Carrie Webber [00:04:44] Right.
Dr. Ashly Cothern [00:04:44] And we have four fabulous kiddos and now we define success as we make a nice living and we get to do some wonderful things. But there are still financial stresses we both paid for our own undergrad. We paid for my dental school. Life is expensive. Kids are very expensive. And so we are in no way financially free. But I work three days a week at the office. I get to be a mommy four days a week, so we have a very nice living. But we define success differently now and that we say the schedule that we keep, the flexibility that we have is how we define success. You know, being able to be at my kid’s games and pick them up from school or take them to school or really, truly whatever I define in that season. That to me is success, you know. Yeah. I mean, we still struggle with, OK, you know, is there money enough to do this? Right. We have to be mindful of personally and professionally where those moneys go.
Dr. Ashly Cothern [00:05:46] So what initially started me out as a seven-year-old little girl with financial freedom being the goal. I think God’s real sweet and just keeping us humble and blessing us with a whole lot of opportunities. But at the same time, being humble enough to know that we’re not financially free and I doubt we ever will be.
Carrie Webber [00:06:08] Well, you have a lot of clarity on in a vision of what success means to you. Specifically to you and your husband, your family specifically. That may not be what it is for someone else. But there’s something really powerful when you can sit back and feel really centered. That is when I can easily identify, with great clarity, what’s most important to me and how I can define success. And it doesn’t mean this anymore. It means this. So in your practice, fast forward to today, what’s most important to you in terms of with your team, with how you grow your practice? How does your day-to-day look like when you’re there and with your patients as well, those relationships? What what’s your vision for your practice today?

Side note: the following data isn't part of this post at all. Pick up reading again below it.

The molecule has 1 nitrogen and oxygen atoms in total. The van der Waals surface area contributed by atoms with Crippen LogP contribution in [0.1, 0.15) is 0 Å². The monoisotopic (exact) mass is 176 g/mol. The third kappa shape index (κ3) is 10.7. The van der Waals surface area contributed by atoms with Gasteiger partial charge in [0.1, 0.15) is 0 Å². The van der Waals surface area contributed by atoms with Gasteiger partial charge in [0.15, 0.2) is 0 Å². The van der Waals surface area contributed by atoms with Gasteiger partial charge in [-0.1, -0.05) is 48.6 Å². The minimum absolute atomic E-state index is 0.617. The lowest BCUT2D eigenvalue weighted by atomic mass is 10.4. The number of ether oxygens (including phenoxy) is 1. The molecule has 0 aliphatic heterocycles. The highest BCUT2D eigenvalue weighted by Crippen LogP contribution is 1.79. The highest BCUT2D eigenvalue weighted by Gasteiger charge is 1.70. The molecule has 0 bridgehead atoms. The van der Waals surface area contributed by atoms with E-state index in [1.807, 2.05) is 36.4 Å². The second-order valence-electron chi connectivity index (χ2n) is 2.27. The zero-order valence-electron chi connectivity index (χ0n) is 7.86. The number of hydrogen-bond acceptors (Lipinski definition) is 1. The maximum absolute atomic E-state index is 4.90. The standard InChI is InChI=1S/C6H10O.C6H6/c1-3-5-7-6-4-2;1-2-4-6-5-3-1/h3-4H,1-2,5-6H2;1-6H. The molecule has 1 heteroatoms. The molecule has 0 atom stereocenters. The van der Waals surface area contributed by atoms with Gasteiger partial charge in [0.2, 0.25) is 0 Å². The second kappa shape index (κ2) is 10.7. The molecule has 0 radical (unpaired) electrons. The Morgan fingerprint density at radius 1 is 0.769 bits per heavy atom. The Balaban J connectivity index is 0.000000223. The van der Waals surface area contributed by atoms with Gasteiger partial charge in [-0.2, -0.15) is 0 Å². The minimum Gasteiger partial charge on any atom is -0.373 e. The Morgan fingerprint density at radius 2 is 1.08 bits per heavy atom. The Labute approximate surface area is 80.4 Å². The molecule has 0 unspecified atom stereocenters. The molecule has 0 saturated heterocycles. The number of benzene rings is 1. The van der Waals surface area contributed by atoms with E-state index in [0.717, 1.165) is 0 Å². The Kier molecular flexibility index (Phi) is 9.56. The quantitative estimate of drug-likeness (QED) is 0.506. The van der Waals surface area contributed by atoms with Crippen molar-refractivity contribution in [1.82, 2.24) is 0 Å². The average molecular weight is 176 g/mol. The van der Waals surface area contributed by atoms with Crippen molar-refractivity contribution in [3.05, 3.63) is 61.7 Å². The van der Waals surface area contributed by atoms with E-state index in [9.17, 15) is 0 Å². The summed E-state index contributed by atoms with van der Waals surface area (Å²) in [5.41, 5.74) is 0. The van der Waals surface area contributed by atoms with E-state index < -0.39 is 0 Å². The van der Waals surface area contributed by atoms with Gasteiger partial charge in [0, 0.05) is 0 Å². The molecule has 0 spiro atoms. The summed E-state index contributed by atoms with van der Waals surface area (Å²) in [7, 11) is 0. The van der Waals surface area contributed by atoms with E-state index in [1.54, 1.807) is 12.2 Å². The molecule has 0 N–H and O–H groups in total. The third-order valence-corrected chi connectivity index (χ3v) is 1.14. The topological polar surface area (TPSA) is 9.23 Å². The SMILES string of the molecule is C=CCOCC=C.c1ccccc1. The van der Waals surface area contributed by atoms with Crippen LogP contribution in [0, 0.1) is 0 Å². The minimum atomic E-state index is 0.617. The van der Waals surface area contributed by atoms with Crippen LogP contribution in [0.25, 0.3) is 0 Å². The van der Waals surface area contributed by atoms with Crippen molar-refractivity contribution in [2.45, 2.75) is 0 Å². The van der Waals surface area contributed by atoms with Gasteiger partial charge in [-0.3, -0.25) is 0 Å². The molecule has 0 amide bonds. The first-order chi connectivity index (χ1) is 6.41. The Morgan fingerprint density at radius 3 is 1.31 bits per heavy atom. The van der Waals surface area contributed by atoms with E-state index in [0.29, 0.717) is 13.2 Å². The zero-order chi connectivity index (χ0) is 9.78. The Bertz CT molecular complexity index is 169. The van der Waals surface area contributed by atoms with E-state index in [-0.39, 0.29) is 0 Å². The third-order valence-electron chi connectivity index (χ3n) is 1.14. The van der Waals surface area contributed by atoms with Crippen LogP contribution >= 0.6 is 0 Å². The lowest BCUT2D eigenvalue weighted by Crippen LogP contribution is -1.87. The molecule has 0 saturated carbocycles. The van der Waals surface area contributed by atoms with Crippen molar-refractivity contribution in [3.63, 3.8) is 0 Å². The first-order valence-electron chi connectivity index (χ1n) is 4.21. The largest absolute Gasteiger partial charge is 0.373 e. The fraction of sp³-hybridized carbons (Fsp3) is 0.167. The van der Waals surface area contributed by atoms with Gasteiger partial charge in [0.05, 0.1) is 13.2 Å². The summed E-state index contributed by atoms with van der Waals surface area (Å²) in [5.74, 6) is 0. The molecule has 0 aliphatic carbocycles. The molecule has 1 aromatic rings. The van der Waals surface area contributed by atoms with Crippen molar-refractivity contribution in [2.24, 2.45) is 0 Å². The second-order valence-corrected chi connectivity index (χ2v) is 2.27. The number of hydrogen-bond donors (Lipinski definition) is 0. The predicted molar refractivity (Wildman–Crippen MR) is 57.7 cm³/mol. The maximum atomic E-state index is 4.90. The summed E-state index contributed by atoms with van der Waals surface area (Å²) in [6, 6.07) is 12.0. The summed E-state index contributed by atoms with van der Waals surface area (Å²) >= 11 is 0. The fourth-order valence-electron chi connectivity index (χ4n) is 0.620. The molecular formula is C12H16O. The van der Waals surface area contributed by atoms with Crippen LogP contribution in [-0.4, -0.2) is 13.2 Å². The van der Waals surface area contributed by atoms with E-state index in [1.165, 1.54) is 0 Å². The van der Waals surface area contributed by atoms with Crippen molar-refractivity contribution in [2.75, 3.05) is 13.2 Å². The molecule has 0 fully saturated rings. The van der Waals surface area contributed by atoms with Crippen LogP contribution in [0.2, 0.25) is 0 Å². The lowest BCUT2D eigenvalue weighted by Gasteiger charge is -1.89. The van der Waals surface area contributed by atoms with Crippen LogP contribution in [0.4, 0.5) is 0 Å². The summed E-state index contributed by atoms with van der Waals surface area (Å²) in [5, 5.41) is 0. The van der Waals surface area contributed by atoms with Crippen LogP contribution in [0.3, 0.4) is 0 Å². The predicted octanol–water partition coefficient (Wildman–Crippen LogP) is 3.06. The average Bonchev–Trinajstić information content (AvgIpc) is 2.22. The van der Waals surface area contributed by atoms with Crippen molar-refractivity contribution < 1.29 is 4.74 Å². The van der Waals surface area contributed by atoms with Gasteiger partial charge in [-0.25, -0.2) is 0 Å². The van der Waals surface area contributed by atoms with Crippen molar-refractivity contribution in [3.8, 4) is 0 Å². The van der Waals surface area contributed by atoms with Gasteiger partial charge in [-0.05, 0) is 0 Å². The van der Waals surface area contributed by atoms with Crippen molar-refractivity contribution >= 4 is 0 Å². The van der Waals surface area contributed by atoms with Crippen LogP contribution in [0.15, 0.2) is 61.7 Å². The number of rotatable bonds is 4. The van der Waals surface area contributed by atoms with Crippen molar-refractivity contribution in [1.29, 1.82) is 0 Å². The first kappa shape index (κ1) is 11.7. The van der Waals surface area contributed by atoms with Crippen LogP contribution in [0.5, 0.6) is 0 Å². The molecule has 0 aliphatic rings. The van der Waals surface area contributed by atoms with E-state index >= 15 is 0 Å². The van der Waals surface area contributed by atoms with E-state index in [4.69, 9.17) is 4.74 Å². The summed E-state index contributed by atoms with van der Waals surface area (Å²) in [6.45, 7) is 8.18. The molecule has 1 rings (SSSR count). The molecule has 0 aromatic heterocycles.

Dr. Ashly Cothern [00:06:59] So I think now really in the second half of my professional career, I’m truly the midpoint of our lives. My husband and I, again, both personally and professionally, are saying, OK, so here we are in the second half of our life. What do we want this to look like? What do we want it to feel like? What legacy do we want to leave behind? How do we want to do this? And my husband has just recently said we’re not going through a midlife crisis, that we’re going through a midlife realization. I’m just saying, OK, what do we want our bodies to physically feel like, you know, keeping up with four kids? We both are athletes and love triathlons and swimming and biking and running. We love doing all this stuff. There’s only so many hours in the day. You know, we both work and the kiddos and keeping up with date nights and being a good daughter and being a good friend and being a good mom a good dentist.
Carrie Webber [00:07:46] All the hats!
Dr. Ashly Cothern [00:07:47] Yeah. And so but just pausing for a minute and saying, OK. So what do we want this to look like? And so to your point or to your question, I’m doing the same thing. Gentilly and I look at my dental practice as a mission field. I look at it and I tell my team all the time, we’re not just folks in dentistry. We’re not just fixing teeth. We’re not just answering the phone. We’re not just. But every single opportunity, as you and Cathy say, every interaction with a patient is an opportunity to love on somebody, care for somebody. And I believe that we’re put on this planet to love God and love others. And that’s our vision. And that’s we want to care for people. We feel honored to have the profession that we have, the physical building that we get to come to get to go to work with these fabulous ladies who are some of my dearest friends. I mean, what a blessing. And I feel that word—a blessing—is really overused, but I feel like it’s a true honor to be able to do that.
And I feel like it’s a calling—that we’re not just in dentistry. We have the opportunity to sit down with people face to face. It’s in a very different atmosphere. As we all know. A lot of people don’t like going to the dentist. They’re fearful, whether it’s a past experience or finances or time or whatever the case may be when they sit down in our chair where we have a different interaction with them than we do, say, somebody at Starbucks or somebody, the same person, at the grocer or, you know, we flip them upside down and pour water down their throat.